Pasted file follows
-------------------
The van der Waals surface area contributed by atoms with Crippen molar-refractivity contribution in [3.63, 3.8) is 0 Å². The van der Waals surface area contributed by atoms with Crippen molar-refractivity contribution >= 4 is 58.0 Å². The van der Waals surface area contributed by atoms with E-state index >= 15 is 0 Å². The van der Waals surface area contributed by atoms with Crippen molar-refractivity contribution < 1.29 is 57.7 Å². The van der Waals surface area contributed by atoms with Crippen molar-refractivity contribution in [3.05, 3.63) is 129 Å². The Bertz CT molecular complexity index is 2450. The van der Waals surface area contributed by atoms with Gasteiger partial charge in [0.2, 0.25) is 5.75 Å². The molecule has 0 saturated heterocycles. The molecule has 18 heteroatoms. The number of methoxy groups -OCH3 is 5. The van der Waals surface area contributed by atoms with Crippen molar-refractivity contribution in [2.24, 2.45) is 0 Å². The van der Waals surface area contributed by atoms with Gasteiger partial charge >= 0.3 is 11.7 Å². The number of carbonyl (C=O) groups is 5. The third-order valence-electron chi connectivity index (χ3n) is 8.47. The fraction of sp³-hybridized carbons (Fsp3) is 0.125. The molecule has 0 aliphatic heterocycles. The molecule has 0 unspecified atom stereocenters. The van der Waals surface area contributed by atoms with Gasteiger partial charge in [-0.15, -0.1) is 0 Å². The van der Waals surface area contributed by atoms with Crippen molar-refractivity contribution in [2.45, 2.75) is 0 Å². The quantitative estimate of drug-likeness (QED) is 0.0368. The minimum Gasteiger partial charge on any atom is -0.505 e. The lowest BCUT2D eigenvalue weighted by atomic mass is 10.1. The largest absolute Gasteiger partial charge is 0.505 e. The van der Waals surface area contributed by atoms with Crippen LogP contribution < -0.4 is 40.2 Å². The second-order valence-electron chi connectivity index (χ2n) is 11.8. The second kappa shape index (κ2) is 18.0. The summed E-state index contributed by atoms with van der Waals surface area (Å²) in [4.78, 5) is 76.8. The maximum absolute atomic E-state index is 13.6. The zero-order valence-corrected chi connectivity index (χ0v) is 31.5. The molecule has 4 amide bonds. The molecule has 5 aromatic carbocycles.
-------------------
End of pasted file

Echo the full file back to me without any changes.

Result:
The van der Waals surface area contributed by atoms with Crippen molar-refractivity contribution in [3.63, 3.8) is 0 Å². The van der Waals surface area contributed by atoms with Crippen molar-refractivity contribution >= 4 is 58.0 Å². The van der Waals surface area contributed by atoms with E-state index >= 15 is 0 Å². The van der Waals surface area contributed by atoms with Crippen molar-refractivity contribution < 1.29 is 57.7 Å². The van der Waals surface area contributed by atoms with Crippen molar-refractivity contribution in [3.05, 3.63) is 129 Å². The Bertz CT molecular complexity index is 2450. The van der Waals surface area contributed by atoms with Gasteiger partial charge in [0.2, 0.25) is 5.75 Å². The molecule has 0 saturated heterocycles. The molecule has 18 heteroatoms. The number of methoxy groups -OCH3 is 5. The van der Waals surface area contributed by atoms with Crippen molar-refractivity contribution in [2.24, 2.45) is 0 Å². The van der Waals surface area contributed by atoms with Gasteiger partial charge >= 0.3 is 11.7 Å². The number of carbonyl (C=O) groups is 5. The third-order valence-electron chi connectivity index (χ3n) is 8.47. The fraction of sp³-hybridized carbons (Fsp3) is 0.125. The molecule has 0 aliphatic heterocycles. The molecule has 0 unspecified atom stereocenters. The van der Waals surface area contributed by atoms with Gasteiger partial charge in [-0.15, -0.1) is 0 Å². The van der Waals surface area contributed by atoms with Crippen molar-refractivity contribution in [2.45, 2.75) is 0 Å². The quantitative estimate of drug-likeness (QED) is 0.0368. The minimum Gasteiger partial charge on any atom is -0.505 e. The lowest BCUT2D eigenvalue weighted by atomic mass is 10.1. The largest absolute Gasteiger partial charge is 0.505 e. The van der Waals surface area contributed by atoms with Crippen LogP contribution < -0.4 is 40.2 Å². The second-order valence-electron chi connectivity index (χ2n) is 11.8. The second kappa shape index (κ2) is 18.0. The summed E-state index contributed by atoms with van der Waals surface area (Å²) in [4.78, 5) is 76.8. The maximum absolute atomic E-state index is 13.6. The zero-order valence-corrected chi connectivity index (χ0v) is 31.5. The molecule has 4 amide bonds. The molecule has 5 aromatic carbocycles.